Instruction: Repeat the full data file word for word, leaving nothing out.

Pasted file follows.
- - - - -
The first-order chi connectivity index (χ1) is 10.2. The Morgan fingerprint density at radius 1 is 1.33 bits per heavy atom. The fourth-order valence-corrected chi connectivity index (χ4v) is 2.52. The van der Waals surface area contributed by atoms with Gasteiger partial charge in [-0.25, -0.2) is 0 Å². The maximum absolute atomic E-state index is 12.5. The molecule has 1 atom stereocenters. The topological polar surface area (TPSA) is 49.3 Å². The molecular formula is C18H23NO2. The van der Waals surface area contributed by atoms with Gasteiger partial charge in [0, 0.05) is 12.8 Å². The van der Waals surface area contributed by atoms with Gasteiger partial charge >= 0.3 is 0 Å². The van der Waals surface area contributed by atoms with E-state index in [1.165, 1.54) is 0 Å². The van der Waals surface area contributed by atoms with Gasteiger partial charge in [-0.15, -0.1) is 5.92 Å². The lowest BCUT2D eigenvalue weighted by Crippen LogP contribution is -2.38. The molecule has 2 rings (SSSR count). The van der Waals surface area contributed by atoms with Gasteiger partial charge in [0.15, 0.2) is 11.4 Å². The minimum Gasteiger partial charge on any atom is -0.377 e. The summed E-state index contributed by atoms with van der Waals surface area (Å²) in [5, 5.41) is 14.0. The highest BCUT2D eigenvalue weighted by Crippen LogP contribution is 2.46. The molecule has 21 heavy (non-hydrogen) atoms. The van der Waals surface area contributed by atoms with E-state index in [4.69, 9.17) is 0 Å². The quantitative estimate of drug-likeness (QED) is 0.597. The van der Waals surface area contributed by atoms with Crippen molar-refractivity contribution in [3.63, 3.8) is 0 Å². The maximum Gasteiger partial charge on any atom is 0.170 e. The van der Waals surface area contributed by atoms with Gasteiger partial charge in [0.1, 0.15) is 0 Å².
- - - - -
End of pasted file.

The first-order chi connectivity index (χ1) is 10.2. The Morgan fingerprint density at radius 1 is 1.33 bits per heavy atom. The fourth-order valence-corrected chi connectivity index (χ4v) is 2.52. The van der Waals surface area contributed by atoms with Gasteiger partial charge in [-0.25, -0.2) is 0 Å². The maximum absolute atomic E-state index is 12.5. The molecule has 1 atom stereocenters. The topological polar surface area (TPSA) is 49.3 Å². The molecular formula is C18H23NO2. The van der Waals surface area contributed by atoms with Gasteiger partial charge in [0, 0.05) is 12.8 Å². The van der Waals surface area contributed by atoms with Gasteiger partial charge >= 0.3 is 0 Å². The van der Waals surface area contributed by atoms with E-state index in [1.165, 1.54) is 0 Å². The van der Waals surface area contributed by atoms with Gasteiger partial charge in [-0.15, -0.1) is 5.92 Å². The lowest BCUT2D eigenvalue weighted by Crippen LogP contribution is -2.38. The molecule has 2 rings (SSSR count). The van der Waals surface area contributed by atoms with Gasteiger partial charge in [0.15, 0.2) is 11.4 Å². The minimum Gasteiger partial charge on any atom is -0.377 e. The summed E-state index contributed by atoms with van der Waals surface area (Å²) in [5, 5.41) is 14.0. The highest BCUT2D eigenvalue weighted by Crippen LogP contribution is 2.46. The molecule has 21 heavy (non-hydrogen) atoms. The van der Waals surface area contributed by atoms with E-state index in [4.69, 9.17) is 0 Å². The quantitative estimate of drug-likeness (QED) is 0.597. The van der Waals surface area contributed by atoms with Crippen molar-refractivity contribution in [3.63, 3.8) is 0 Å². The maximum Gasteiger partial charge on any atom is 0.170 e. The van der Waals surface area contributed by atoms with Gasteiger partial charge in [0.1, 0.15) is 0 Å².